Friday, 12 September 2008

Eurotunnel Still Ablaze

I don't think it can be exagerated what a nightmare this fire in the Eurotunnel is causing for traffic, commerce and travel in the UK and France. Though when I went to bed yesterday the tunnel's operator was saying the fire had been extinguised, when I got up this morning I hear the fire is still burning. This does not look good for the long-term impact of the blaze.

The fire in the rail tunnel, which since 1994 has connected the UK and France running under the English Channel, was apparently caused by a truck/lorry overturning on one of the vehicle transport trains. Some injuries have been reported and hundreds of passengers have been left stranded. By some miracle, there were no passenger trains in the tunnel at the time of the blaze, amazing considering that 100 trains pass through the tunnel each day. The injured people were evacuated through the central service tunnel (the BBC has a cool diagram of how the chunnel works here).

1996, it took months to fix the structural damage to the tunnel. That caused enough cahos then, but since then the traffic through the tunnel has increased dramatically. If such a closure were to happen again for so long it would cause massive long-term chaos and an economic blow to Britain, the UK and Belgium.

Even more worrying, the overturned truck/lorry reportedly contained phenol, a deadly chemical that isn't allowed to be transported through the tunnel. The people who are reportedly in the hospital for smoke inhalation could have inhaled this chemical as it burned.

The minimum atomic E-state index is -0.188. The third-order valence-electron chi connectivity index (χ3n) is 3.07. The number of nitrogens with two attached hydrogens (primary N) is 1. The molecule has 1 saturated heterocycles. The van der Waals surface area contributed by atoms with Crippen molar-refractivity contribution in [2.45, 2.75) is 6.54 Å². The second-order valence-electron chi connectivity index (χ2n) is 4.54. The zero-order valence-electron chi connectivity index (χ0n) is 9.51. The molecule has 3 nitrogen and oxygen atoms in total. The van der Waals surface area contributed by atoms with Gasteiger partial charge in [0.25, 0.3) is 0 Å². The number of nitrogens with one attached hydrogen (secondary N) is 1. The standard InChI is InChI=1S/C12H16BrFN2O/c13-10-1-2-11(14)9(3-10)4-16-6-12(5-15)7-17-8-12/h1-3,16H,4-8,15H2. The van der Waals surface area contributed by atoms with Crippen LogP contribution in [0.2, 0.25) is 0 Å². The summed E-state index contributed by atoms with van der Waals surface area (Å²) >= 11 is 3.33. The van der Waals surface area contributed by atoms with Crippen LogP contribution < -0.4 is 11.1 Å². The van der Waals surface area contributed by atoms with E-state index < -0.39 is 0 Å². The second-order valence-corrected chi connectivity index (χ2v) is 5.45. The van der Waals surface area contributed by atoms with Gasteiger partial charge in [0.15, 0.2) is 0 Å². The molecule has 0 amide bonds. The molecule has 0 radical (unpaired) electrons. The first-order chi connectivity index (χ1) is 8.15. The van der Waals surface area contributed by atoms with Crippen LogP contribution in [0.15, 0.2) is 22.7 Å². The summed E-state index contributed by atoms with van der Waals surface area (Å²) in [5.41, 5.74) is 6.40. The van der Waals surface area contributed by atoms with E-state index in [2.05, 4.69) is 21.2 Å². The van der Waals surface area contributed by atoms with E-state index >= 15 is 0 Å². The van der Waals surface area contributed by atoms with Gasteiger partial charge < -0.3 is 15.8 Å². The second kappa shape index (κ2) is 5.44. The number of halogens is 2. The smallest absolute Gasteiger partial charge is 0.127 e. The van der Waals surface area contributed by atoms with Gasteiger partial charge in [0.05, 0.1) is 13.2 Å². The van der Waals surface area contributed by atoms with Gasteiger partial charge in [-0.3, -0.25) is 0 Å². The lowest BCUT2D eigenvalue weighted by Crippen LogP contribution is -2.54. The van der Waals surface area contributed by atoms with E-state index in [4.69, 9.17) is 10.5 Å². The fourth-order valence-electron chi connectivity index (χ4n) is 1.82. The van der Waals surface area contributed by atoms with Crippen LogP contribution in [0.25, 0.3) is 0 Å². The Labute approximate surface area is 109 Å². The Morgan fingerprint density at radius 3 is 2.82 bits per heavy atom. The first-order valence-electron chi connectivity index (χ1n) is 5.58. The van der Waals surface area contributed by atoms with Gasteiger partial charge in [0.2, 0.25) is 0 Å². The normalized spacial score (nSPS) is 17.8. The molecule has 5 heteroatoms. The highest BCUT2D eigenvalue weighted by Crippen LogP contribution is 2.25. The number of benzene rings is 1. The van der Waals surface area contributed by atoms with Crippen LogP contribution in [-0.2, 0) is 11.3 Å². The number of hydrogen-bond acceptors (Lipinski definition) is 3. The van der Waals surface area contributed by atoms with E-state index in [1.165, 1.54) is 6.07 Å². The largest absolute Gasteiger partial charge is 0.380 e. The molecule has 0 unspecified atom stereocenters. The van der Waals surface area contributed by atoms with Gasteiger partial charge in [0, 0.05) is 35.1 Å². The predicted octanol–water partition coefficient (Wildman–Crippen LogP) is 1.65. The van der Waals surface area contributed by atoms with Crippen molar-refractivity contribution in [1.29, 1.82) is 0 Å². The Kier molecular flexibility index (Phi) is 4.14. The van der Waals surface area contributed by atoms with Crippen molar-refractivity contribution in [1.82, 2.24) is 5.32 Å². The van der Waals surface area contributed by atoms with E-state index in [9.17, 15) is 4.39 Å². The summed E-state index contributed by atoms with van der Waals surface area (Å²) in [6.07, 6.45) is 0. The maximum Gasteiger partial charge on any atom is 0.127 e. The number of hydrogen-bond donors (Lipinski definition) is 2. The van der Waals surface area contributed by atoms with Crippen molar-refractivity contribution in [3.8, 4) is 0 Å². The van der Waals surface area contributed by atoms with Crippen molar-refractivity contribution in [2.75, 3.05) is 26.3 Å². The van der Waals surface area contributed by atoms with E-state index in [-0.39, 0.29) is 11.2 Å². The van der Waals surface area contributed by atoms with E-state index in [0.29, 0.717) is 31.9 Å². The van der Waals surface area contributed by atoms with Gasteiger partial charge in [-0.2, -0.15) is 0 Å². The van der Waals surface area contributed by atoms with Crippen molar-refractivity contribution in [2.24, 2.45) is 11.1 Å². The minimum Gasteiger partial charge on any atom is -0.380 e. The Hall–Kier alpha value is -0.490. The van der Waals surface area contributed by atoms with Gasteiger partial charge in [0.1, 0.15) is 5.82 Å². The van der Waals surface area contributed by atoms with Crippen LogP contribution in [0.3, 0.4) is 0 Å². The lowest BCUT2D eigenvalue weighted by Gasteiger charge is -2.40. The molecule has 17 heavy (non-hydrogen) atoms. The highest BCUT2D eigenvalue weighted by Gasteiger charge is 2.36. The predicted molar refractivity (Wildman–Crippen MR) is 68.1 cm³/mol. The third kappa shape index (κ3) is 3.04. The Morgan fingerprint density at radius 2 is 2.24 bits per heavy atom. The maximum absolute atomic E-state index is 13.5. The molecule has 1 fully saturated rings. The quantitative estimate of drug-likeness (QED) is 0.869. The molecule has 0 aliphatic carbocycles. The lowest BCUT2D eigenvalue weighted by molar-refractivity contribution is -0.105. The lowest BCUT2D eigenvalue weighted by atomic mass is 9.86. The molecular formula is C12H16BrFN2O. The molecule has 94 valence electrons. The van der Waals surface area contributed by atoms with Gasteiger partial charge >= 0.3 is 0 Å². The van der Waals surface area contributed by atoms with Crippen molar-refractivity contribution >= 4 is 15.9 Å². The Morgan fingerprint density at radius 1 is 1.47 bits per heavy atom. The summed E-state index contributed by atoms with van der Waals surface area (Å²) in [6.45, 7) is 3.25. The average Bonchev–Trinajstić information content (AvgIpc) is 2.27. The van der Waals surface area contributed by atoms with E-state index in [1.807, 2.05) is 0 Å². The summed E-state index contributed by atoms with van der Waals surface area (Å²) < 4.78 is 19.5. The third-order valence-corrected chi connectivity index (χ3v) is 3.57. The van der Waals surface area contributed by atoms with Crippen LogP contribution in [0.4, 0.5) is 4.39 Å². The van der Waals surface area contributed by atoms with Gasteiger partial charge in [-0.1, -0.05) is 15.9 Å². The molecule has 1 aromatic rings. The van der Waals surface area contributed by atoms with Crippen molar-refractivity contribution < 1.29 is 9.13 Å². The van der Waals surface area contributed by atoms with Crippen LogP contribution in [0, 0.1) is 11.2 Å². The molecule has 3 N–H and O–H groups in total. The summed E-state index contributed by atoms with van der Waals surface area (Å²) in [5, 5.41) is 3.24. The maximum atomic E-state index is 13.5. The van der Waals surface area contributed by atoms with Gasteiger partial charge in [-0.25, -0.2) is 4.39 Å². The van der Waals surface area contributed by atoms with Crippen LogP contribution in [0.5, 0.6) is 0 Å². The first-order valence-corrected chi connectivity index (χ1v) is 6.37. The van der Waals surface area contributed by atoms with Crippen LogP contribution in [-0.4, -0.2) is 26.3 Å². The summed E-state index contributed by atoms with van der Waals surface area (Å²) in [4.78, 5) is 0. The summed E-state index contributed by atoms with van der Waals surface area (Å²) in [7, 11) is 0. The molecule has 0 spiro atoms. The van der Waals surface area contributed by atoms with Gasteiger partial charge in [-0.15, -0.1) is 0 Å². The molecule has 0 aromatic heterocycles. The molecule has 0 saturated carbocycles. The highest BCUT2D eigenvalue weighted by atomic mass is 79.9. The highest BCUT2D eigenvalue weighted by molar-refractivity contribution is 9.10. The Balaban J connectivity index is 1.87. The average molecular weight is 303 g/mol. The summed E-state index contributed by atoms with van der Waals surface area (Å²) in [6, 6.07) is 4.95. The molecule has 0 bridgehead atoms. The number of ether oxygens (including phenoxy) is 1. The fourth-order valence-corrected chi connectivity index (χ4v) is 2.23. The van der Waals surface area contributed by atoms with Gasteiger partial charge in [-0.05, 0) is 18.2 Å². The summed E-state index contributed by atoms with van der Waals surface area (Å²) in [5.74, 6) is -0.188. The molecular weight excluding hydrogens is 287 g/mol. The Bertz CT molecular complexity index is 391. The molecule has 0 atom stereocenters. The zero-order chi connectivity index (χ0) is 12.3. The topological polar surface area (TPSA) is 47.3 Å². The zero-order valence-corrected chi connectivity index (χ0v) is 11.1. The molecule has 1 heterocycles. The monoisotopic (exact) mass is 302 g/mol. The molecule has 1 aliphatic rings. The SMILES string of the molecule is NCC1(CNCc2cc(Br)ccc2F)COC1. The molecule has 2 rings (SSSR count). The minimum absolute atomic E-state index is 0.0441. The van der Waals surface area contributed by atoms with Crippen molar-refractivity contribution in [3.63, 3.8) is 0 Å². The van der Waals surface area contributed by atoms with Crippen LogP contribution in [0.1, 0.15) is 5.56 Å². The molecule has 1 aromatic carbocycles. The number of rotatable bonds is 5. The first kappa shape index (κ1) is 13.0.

According to Wikipedia, the toxic chemical was used in the Second World War at
Auschwitz as a means of rapid execution. Seeing as the fire happened on September 11th, there are some obvious concerned about whether this was truly an accident.

As someone who was planning to take the Eurostar train many times over the next several months, this is quite worrying. But for the economies of England and France in general, a shutdown of the tunnel for several months could be devastating. The majority of freight traffic between the UK and continental Europe now goes through the chunnel. In addition, the Eurotunnel just recently turned a profit for the first time, and there were big plans for expansion of the passenger services through it.

Just hours before the fire broke out yesterday, Air France announced it was launching its own high-speed train company through the tunnel which would take less than 2 hours, breaking the Eurostar monopoly. The journey currently takes a minimum of 2h 15m. Clearly there's a lot riding on the tunnel and its activity is only increasing. If anything were to go wrong with the tunnel at this crucial time it would have huge reverberations through France and Britain's economy.

1 comment:

Jon Worth said...

I've done some further research into that Air France train idea and, quite frankly, I don't reckon they have got a hope of doing it, let alone managing it at a higher speed.

Why?

(1) Tunnel security systems are really complicated - as explained in depth here. So you can't just buy a TGV and send it through the tunnel.

(2) The high speed line between Parid and Lille is busy already, and all the other trains on it run at 300km/h (186mph). So even if your Air France train was capable of more it couldn't do it that stretch.

(3) The supposed timeframe is out of the question. It takes ages and ages to procure trains - you need a 6-8 year run in period for an advanced high speed train, and I can find nothing on the web that says Air France has managed to procure any trains.

So, yes, OK, liberalisation in theory start of next decade. But in practice it will take much longer - and may indeed never actually happen.